History Highlight: The Airside Garden

06.30.15 Garden3On a calm night in Germany, Roger Milliken relaxed in the biergarten at the Frankfurt airport. It was this night that Milliken made a decision that would change Greenville-Spartanburg International Airport (GSP) for the better.

Milliken decided to build an intimate garden in the heart of GSP.

He thought it was such a good idea, he insisted on it. Milliken wanted to garden, and the rest of the airport landscape, to become a place of beauty that people would enjoy visiting for years to come.

The original garden was 200 x 168 feet with a 60 x 25 foot reflecting pool in the center. It was surrounded by flowerbeds, English ivy, Japanese holly, azaleas, crepe myrtles, Chinese red berry holly and magnolia trees. With 5,000 total plantings, there was little room for anything else.

Unlike any other airport in the world, GSP has a formal garden between the terminal and runway, with its main view looking out on the runway, so visitors can watch planes as they take off.

The placement of the runway-facing garden surprised many people over the years, especially visiting airline and airport officials. However, Milliken believed it was one of the best features of the airport, and it was certainly the most unique and special.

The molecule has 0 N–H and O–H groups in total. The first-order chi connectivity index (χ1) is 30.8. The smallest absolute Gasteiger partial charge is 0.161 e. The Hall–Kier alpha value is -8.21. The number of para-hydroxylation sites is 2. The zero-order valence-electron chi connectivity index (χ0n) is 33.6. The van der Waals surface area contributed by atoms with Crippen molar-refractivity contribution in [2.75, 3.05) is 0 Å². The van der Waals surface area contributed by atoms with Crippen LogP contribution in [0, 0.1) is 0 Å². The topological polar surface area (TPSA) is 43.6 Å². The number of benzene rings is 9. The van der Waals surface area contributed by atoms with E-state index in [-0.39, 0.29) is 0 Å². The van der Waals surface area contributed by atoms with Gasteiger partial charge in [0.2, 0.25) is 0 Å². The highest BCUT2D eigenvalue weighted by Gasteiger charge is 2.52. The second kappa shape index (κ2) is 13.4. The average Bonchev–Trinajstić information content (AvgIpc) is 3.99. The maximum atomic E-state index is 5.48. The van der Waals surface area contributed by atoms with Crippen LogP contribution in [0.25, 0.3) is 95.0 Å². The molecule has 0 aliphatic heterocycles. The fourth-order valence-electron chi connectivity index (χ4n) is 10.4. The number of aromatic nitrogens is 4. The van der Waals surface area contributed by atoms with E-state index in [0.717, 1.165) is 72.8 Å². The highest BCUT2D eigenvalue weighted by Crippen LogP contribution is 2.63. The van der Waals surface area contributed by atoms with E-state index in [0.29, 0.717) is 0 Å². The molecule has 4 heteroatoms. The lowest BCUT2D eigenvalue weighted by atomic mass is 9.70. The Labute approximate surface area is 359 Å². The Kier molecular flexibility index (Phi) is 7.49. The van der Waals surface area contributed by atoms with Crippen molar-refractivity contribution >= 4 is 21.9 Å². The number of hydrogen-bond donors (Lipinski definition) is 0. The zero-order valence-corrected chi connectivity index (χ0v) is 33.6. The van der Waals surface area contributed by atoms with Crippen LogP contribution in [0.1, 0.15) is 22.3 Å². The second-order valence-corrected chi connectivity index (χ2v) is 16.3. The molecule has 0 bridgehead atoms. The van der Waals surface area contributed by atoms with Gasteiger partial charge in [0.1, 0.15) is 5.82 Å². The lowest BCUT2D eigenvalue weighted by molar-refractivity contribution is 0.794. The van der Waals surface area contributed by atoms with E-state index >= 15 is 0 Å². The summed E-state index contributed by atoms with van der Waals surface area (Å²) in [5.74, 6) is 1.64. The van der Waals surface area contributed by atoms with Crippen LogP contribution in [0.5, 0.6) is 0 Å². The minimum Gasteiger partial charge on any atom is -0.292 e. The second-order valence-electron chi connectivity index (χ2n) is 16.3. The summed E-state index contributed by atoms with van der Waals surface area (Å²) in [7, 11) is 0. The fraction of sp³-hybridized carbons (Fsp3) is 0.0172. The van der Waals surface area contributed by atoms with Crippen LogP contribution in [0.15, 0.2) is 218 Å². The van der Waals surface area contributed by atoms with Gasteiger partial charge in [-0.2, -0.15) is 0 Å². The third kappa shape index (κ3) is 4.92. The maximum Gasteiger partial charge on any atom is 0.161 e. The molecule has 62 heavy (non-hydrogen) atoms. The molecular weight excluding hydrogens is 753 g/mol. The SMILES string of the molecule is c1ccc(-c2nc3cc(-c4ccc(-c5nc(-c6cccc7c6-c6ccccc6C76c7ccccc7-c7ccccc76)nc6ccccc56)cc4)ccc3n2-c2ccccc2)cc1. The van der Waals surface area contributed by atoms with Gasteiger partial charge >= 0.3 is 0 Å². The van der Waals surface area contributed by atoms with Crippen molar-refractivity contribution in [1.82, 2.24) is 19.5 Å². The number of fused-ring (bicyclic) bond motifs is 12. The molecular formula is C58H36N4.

06.30.15 Garden

By the end of 1988, the airport was undergoing extensive renovations—which included changes to the beloved garden. Although it was in the same place and the same size, the team had big plans in store for this iconic gathering place.

In the fall of 1989, the new garden was unveiled.

The new garden still had varieties of flowers, hedges, bushes and trees. The original reflection pool was expanded and a smaller pool was added. Each pool included various waterfalls and water features.

Best of all, there were finally places for people to sit, relax and enjoy the natural beauty around them. There was also one special, custom-designed sculpture that breathed new life into the space.

06.30.15 Garden2Commissioned by Dennis Smith, an artist from Colorado, the new sculpture displayed boys and girls dancing along the water. Smith hoped that this new piece would convey the vibrancy, freedom, passion and energy of youth.

Today, the garden is standing strong amidst the WINGSPAN renovations, and continues to pay tribute to Milliken’s vision and the idea that beauty can be found in the most unlikely of places. In fact, ticketed passengers will be able to enjoy bistro seating in the airside garden once WINGSPAN renovations are complete.

Stay tuned for our Flyer Fact Friday, and keep an eye out for more history highlights and construction updates.

Happy travels,

– The Terminal

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